Comfort Colors Fashion Report: Color of the Month White with Shades of Grey
While up here in Vermont and New England, the color of the month is white with shades of grey (and not the steamy kind of shades of grey, but those slushy ones cast by snowplows), the Pantone Fashion Report for the Fall of 2015 is out and full of color! And just in time for New York Fashion Week – February 12-19.
As a T-shirt company we are interested in fashion. Because we feel that the beloved cotton T-shirt is everyone’s perennial favorite fashion statement, you might say that we are interested in the edges of fashion, maybe even the outskirts of fashion.
We love Pantone’s color of the year. Marsala is such a delicious color, we were thrilled to see Pantone’s top ten for 2015 Fall. Here they are:
We love them all! They have the hue and delectable, chewy feel of our favorite garment dyed Ts. We love the names as well. Each name describes its color quite well – except for maybe Reflecting Pond. This color could easily be a silvery grey or some kind of aqua marine blue, but for Pantone it is a deep blue-purple with brown overtones. It might sound like mud or a bruise, but it is indeed a velvety, sensual color. “Conveying a message of credibility, Reflecting Pond is a serious shade that speaks to the need for stability and security.”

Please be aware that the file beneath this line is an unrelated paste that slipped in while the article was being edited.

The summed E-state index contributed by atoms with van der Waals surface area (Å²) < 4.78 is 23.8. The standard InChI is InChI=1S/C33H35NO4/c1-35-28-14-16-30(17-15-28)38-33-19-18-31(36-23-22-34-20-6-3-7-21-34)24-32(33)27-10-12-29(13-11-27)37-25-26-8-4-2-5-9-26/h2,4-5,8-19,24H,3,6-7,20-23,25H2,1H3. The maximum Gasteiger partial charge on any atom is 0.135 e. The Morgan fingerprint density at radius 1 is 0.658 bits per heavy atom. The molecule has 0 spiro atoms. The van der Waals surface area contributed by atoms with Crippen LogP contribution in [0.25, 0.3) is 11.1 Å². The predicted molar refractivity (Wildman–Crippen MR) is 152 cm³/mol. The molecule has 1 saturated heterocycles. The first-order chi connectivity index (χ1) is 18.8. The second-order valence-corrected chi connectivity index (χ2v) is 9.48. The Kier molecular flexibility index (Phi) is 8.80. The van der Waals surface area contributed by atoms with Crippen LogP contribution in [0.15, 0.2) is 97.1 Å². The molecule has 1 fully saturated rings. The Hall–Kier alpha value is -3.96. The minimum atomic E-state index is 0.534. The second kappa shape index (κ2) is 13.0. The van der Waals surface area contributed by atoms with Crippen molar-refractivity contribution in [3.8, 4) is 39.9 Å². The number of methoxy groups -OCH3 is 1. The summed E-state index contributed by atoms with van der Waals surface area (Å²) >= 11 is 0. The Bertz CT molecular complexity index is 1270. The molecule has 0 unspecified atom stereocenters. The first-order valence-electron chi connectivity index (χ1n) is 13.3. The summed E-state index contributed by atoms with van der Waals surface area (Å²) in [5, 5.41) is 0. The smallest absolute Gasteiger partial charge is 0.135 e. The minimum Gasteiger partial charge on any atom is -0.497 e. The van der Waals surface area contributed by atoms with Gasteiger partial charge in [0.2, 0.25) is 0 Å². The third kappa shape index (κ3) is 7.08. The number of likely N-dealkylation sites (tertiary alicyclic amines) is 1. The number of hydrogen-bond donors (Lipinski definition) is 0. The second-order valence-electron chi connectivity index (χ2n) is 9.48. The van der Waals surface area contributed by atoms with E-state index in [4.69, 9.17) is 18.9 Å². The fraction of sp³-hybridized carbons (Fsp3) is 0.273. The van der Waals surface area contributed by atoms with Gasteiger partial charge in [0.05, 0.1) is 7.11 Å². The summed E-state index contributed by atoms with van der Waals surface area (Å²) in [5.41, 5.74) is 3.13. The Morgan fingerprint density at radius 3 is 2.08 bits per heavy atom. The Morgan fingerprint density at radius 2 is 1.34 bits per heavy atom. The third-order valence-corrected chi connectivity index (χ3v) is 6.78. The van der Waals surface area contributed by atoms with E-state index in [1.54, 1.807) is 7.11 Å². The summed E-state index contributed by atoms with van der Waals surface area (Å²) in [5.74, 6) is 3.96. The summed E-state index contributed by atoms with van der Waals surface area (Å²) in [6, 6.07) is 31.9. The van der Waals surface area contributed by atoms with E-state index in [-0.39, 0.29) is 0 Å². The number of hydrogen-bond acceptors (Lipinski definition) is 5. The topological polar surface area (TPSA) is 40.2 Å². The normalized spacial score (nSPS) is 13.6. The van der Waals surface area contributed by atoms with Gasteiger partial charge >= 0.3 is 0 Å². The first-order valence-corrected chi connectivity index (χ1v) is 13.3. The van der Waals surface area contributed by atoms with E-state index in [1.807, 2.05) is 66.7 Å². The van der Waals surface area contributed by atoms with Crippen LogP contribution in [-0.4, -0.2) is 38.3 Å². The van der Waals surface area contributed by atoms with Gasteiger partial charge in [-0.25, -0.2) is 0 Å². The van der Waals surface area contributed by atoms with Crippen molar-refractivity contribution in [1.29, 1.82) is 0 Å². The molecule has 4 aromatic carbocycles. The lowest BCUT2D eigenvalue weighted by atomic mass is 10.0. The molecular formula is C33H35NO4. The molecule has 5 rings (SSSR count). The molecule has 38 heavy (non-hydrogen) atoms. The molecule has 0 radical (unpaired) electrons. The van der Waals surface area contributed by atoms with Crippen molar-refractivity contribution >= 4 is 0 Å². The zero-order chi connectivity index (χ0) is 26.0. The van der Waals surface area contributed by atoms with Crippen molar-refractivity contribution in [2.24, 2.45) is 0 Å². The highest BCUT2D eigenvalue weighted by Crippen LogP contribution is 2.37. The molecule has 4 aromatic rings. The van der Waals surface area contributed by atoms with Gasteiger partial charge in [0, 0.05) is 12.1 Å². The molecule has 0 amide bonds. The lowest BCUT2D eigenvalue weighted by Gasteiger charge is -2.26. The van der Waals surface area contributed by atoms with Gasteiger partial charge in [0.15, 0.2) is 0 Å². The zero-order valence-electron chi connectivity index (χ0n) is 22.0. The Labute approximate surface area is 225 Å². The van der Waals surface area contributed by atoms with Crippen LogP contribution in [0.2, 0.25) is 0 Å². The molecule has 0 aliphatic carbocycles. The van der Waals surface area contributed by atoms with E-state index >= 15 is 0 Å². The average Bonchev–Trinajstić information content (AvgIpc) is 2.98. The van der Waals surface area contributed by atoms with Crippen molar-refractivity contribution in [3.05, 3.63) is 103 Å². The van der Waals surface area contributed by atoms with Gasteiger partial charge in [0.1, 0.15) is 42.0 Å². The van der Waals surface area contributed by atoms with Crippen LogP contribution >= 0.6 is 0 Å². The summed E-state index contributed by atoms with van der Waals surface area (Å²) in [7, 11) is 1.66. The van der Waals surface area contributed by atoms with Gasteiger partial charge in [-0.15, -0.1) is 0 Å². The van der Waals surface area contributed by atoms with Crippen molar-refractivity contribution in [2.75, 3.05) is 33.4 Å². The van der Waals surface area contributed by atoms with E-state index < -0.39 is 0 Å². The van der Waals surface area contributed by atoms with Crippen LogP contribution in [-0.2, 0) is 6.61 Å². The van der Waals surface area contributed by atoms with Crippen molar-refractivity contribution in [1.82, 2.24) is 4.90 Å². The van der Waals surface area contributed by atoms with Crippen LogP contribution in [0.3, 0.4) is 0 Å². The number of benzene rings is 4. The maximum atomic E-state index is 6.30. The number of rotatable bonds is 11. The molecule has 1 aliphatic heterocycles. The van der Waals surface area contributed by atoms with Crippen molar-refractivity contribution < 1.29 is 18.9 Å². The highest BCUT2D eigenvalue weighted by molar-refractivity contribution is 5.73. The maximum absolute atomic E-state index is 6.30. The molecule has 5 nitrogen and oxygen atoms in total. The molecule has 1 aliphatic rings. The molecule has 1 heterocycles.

Pantone’s executive director Leatrice Eiseman describes the palette this way:
Juxtaposition of color from opposite sides of the spectrum emphasizes poise and confidence on the runway. The Fall 2015 palette is rooted in multi-faceted, androgynous colors that can be worn to portray effortless sophistication across men’s and women’s fashion; it is the first time we are seeing a truly unisex color palette.(http://www.pantone.com/pages/fcr/?season=fall&year=2015&pid=11)
The colors are wonderful, but greatest thing about the Pantone colors this year is gender freedom (gender neutrality?). 2015 is the first year Pantone will not issue different palettes for men and women. “A grand shift towards an evolving color palette that is not reliant on color distinctions typically assigned to each gender. This Fall, designers look to sartorial styling and fabrics to define both a masculine and feminine interpretation of hues and color combinations.”